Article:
exhibit. Finally, Don Coen's The Migrant Series
will use photos to look at the critical role that oft-forgotten laborers play in American agriculture.
Somewhat recently transplanted to Denver, Drs. Morton and Tobia Mower have a legendary collection of Rembrandt etchings, classic impressionist pieces and modern works by Andy Warhol and Roy Lichtenstein. They're putting a selection of their legendary private collection on display for the aptly-named From Rembrandt to Warhol: Selections from the Mower Collection
Finally, locals Wendy Mike and Delane Bredvik are collaborating on an installation called Ragnarök
, named for the Norse apocalypse which translates roughly to "the death of the Gods." They'll be tying these epic, apocalyptic themes into the fires and floods that have beset the region in the past few years. But Armstrong says that, despite any doom and gloom, the piece will ultimately be hopeful.
Read the full lineup and press release below.
Award‐Winning Theatre, Exhibitions and Art School Offerings
Slated for the FAC’s 2016‐2017 Season
COLORADO SPRINGS (May 6, 2016) — The Colorado Springs Fine Arts Center (FAC) has announced the
line‐up for the 2016‐2017 season which starts Sept. 1 and will include world‐renowned artists such as
James Surls, life‐changing workshops like the Military Artistic Healing program, and award‐winning
theatre productions such as Shrek The Musical.
The FAC has experienced tremendous success in previous seasons. The 2015‐2016 theatre season,
coming to a close in June, will be the most attended season in FAC history. And recently named Best
Museum, Best Theatre Company, and Best Summer Arts Camp in Colorado Springs, momentum is far
from slowing at the FAC. Continuing with this upward trend, the 2016‐2017 season programming
schedule is an impressive line‐up that will delight every person who walks through the FAC doors.
James Surls and Charmaine Locke: All I Ever Wanted (Oct. 15, 2016‐Jan. 15, 2017)
Claudia Mastrobuono and Jodi Stevens: Limen (Jan. 28‐May 7, 2017)
Concurrent exhibitions ‐ Larry Hulst: Front Row Center; Mary Chenoweth Works on Paper; and
Don Coen: The Migrant Series (Feb. 18‐May 21, 2017)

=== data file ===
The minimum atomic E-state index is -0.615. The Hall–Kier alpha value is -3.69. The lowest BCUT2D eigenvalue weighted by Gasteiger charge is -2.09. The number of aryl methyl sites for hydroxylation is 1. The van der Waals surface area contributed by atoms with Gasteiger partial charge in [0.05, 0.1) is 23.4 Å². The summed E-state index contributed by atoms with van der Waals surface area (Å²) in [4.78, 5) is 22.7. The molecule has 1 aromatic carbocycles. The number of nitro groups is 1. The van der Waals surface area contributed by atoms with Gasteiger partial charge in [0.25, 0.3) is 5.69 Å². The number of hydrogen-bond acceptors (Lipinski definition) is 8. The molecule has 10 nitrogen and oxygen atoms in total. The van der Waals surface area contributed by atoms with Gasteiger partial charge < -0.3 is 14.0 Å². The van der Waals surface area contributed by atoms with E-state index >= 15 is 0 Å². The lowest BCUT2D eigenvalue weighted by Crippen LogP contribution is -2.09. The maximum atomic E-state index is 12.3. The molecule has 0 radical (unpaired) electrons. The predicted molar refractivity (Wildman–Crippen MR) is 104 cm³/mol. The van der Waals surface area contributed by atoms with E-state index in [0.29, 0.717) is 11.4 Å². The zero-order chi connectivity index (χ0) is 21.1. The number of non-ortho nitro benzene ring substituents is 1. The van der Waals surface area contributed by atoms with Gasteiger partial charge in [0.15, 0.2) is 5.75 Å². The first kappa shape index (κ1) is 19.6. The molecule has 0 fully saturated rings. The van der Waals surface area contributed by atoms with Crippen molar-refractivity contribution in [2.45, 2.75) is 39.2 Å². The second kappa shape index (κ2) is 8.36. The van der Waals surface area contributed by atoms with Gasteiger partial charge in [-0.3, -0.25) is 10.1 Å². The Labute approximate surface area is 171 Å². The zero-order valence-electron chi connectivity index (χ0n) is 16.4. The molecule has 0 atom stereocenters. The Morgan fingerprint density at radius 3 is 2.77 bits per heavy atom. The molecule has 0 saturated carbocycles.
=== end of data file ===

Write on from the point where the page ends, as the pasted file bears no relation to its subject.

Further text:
From Rembrandt to Warhol: Selections from the Mower Collection (June 24‐Sept. 17, 2017)
Wendy Mike and Delane Bredvik: Ragnarӧk (July/Aug. 2017‐Jan. 2018)
2016‐2017 Mainstage Theatre Season
Shear Madness by Paul Portner; Colorado Premiere! Sept. 22 – Oct. 16, 2016
Shrek The Musical Music by Jeanine Tesori, Book & Lyrics by David Lindsay‐Abaire Dec. 1, 2016 – Jan. 8, 2017
Enchanted April by Matthew Barber, from the novel by Elizabeth von Arnim Feb. 9 – 26, 2017
Bye Bye Birdie Book by Michael Stewart, Music by Charles Strouse, Lyrics by Lee Adams March 30 – April 23, 2017
Man of La Mancha by Dale Wasserman, Music by Mitch Leigh, Lyrics by Joe Darion May 25 – June 18, 2017
2016‐2017 Second Stage Theatre Season
The Stinky Cheese Man and Other Fairly Stupid Tales by John Glore Sept. 30 – Oct. 30, 2016
Too Much Light Makes The Baby Go Blind by Greg Allen Oct. 21 – Nov. 19 2016
WYNOT Radio Theatre in The Other Coast Caper by Cory Moosman Jan. 13 – 29, 2017
Junie B. Jones: The Musical Book and Lyrics by Marcy Heisler, Music by Zina Goldrich Feb. 24 – March 26, 2017
Souvenir: A Fantasia on the Life of Florence Foster Jenkins by Stephen Temperley April 28 – May 21, 2017
FAC’S BEMIS SCHOOL OF ART PROGRAMMING
The partnership with PPLD’s Library 21C will continue throughout 2016‐2017
The award‐winning Military Artistic Healing program will continue throughout 2016‐2017
Award‐winning documentary film maker, Tom Shepard, will return to teach two documentary
workshops Summer 2017. Tom Shepard has produced and directed four award‐winning feature
documentaries that have broadcast nationally on PBS. His films have won top awards at the
Sundance Film Festival and have screened at hundreds of film festivals, theatres and universities
around the world.
Molly Lord, acknowledged as an elite teacher and visionary, will be back for another Tuned‐In
Workshop Fall 2016 – discover the secret formula to your toughest and best life questions
Continued to offer hundreds of enriching classes year‐round to all ages and skill levels
Fine Arts Center
The Colorado Springs Fine Arts Center’s (FAC) story began in 1919 as the Broadmoor Art Academy (BAA). After the Great
Depression hit in 1929, the BAA looked at diversifying further, expanding into an entire arts district under one roof. And that’s
how the FAC came to be, as it is known today. The name was changed to the Colorado Springs Fine Arts Center and an
expansive building was created to house a multi‐disciplinary center for the arts. The FAC, a privately‐funded, nonprofit
organization, opened the doors on the exciting architectural treasure in 1936 as an art museum, professional theatre company,
and arts education center. The FAC building is considered an architectural landmark in the Rocky Mountain region, designed by
John Gaw Meem, and is listed on the National Register for Historical Places. For information, visit csfineartscenter.org.